Time for China’s youth to wake up to the other side of ‘fanquan’


‘Tainted’ stars: The authorities in Hangzhou slapped fines on top livestreamers, Cherie and Lin Shanshan, for misreporting personal income as business income to evade taxes. — China Daily/ANN

WHAT kind of person is best suited to become an idol who can inject positive energy into the youth of China?

Certainly not the 88 people who have been placed on the livestreaming ban list.

Chinese authorities have turned their attention to the fan culture prevalent in the country. On Nov 24, the China Association of Performing Arts introduced a list of 88 people who are banned from livestreaming. The list includes Guo Laoshi, who was known for her crude sense of humour, and tainted stars such as Kris Wu and Zhang Zhehan.

The measures were necessary after the entertainment stars were found mired in scandals ranging from sexual assault to tax evasion.

The authorities in Hangzhou, capital of Zhejiang province, had also slapped fines worth US$14.6mil (RM59.2mil) on two top livestreamers, Cherie and Lin Shanshan, for misreporting personal income as business income to evade taxes – tactics similar to those employed by actresses Fan Bingbing and Zheng Shuang.

Such regulatory action will serve society well. People who want to become stars must first of all behave themselves. In the past, some stars have let their fans down when their misdemeanours were exposed and their image came crashing down.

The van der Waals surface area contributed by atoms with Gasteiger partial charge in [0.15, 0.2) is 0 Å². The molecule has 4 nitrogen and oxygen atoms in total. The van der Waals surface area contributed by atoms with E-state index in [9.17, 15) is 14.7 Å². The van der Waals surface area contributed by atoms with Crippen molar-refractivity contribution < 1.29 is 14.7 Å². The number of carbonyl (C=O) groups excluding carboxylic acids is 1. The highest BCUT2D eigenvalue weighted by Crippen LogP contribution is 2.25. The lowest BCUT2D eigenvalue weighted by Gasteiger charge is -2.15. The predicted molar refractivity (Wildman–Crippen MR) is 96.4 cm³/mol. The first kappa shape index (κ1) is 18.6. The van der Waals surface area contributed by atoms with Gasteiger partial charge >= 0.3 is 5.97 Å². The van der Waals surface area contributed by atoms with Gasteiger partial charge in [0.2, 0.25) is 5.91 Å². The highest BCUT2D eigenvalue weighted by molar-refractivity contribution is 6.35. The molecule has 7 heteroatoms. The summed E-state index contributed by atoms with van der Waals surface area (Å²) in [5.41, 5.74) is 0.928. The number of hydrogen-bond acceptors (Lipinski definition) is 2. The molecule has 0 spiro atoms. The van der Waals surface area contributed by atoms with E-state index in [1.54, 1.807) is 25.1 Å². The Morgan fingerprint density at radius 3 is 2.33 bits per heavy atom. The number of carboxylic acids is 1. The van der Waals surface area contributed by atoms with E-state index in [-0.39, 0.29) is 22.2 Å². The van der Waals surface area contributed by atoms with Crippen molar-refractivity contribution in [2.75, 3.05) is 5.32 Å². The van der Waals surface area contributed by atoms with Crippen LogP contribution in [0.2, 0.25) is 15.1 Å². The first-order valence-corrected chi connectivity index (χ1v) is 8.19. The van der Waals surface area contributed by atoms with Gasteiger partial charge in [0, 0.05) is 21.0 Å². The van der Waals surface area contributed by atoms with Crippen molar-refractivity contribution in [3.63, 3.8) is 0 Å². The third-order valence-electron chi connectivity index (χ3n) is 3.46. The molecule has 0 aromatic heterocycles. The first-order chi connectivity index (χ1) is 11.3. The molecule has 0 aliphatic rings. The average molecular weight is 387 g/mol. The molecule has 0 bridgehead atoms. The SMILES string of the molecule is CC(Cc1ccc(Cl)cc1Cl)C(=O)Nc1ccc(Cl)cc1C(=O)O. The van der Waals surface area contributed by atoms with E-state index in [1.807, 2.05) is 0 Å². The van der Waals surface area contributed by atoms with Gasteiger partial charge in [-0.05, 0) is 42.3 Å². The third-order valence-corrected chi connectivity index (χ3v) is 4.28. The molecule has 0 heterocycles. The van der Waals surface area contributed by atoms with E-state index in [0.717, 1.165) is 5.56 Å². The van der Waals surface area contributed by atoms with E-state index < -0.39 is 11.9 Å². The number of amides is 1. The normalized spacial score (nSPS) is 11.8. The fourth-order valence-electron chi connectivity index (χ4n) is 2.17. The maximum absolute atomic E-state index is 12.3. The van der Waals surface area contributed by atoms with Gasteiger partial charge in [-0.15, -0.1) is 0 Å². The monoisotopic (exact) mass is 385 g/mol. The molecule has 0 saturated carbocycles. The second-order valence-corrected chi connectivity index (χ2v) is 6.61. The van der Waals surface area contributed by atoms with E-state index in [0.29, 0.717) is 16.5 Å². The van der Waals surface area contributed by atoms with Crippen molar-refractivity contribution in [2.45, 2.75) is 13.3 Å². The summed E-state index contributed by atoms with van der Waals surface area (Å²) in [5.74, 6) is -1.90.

Kris Wu is one of the banned 88.Kris Wu is one of the banned 88.

Sometimes “chaotic” fan behaviour has led to conflicts between young fans and their parents.

On Chinese social networking sites, fan groups are often referred to as fanquan, or “fan circles”. The fans are mostly believed to belong to Generation Z, being born after 1995, and their numbers have grown significantly in recent years.

However, gone are the days when celebrities served as role models to exemplify what hard work could accomplish. These days fanquan knows no limits. Fans go to any extent in order to blindly support tainted entertainment stars. They waste their time, and even money, for their stars and frequently engage in verbally abusing fans of their stars’ rivals.

There have even been reports of teenage fans stealing their parents’ money and credit cards to buy products endorsed by their idols.

Therefore, it was high time the authorities to ensure the healthy development of fan culture among the young. Teenagers, whose minds are still immature, make up a bulk of such fan circles. Such toxic fan culture can play a negative role on the development of adolescent minds. Also, doing away with such fanquan is necessary for creating a healthy competitive environment in the entertainment industry.

Entertainment stars and their agencies should shoulder some social responsibilities to ensure the fans know how to behave and abide by social rules. — China Daily/ANN

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